Doors opened and there was a mass surge to the front with everyone who had queued for ages. We secured our place on the barrier (which Cal soon gave up to be a part of the mosh pits) and the waiting continued for the first support act - Cuckoolander. I was lucky enough to see this artist in the Barclaycard Theatre at BST Hyde Park the first time I saw The Libertines, and was truly blown away. Think Wolf Alice but with a little less Nirvana and a bit more sing-a-longy. Despite being the first act, they played to a good-sized crowd who were drawn into the arena with the sleazy rock/pop vibes they possess and show off so well. Playing a set of 6 or 7 tracks including debut single 'Dumb Dee Diddy Dumb' and their newly released 'Whats Out There,' the mass variety on show puts them in goodstead for the release of their debut EP on the 12th October. Overall, a short but sweet set that gained them a whole lot more exposure.
Following Cuckoolander came Peace. Not the first time seeing this band for either of us, the promise of the funky indie rhythms by the b-town boys made the gig even more exciting. Having only ever seen Peace as the headlining band, it was a good experience to see how they would handle being support for a rowdy, laddy band such as The Libertines. The answer? The boys' groovy tracks went down a treat. Opening with the absolute banger that is Lovesick, it was clear that there was some Peace fans in the house. Almost immedietly a mosh pit opened up and the crowd got going. The carnage continued into Follow Baby and all the way through the new track Money. Fan favourite Wraith came next which as always, spawned a mass sing-a-long to the lyrics "You could be my ice age sugar/lay me down and make me shiver." A personal highlight was the latest single from album number two, Lost On Me. Probably one of my favourite Peace songs to date, it is the epitome of funky. Penultimate track California Daze is always a magical sing-a-long, before giving the crowd one last skank oppourtunity with World Pleasure, despite cries of 'PLAY 1998!' most of which probably came from Calum himself. All in all, the best I have ever seen Peace play, and it's incredible to see just how far they have come since debut album In Love was released last year. The best support act I could have asked for, and the crowd involvement definitely prepared us for the madness to come.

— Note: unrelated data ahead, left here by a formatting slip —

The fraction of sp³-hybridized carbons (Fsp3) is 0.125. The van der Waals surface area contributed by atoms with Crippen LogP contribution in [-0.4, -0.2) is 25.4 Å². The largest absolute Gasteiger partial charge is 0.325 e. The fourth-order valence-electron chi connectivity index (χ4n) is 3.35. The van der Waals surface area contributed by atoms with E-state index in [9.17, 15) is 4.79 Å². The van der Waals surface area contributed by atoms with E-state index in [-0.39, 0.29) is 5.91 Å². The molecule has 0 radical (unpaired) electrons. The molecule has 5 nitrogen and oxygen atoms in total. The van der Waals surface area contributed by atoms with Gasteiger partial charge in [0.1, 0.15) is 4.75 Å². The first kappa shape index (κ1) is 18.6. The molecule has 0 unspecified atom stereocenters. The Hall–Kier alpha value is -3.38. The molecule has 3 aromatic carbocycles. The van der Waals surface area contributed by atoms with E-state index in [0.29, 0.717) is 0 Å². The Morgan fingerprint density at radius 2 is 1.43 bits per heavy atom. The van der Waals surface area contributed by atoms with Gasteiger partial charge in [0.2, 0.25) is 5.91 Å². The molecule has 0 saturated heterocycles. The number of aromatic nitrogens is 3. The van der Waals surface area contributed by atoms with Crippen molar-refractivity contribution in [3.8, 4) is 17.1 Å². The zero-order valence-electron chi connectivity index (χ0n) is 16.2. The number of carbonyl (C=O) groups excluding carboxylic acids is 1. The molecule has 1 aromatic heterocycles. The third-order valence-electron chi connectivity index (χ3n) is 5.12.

30 minutes on from Peace's set o' singles, music started, and the big screen which had simply read 'PEACE' through the last set lowered itself to the ground. From the distance, a pre-record of a remixed Good Old Days began to play, as the screen whizzed through a ten minute 'documentary' of shots from back in the day. Several times the screen stopped, and everything went black, until the next part of the documentary carried on. For what probably was an eternity, the images carried on until finally, it all stopped. It all went dark, and led by a be-tunic-ed Carl Barat, The Libertines took to the stage.
"We're The Libertines" said a hatted figure; it was greeted with a cheer, and why shouldn't it be? This was the first proper English show that the band had played since I've been old enough to get into 14+ gigs. To a packed out palace, the four-piece laid straight into a messy-feedback driven version of The Delaney, the explosive b-side to I Get Along. Despite it's initial messy sound, the band quickly clicked into the magnificent force that they've made their name as.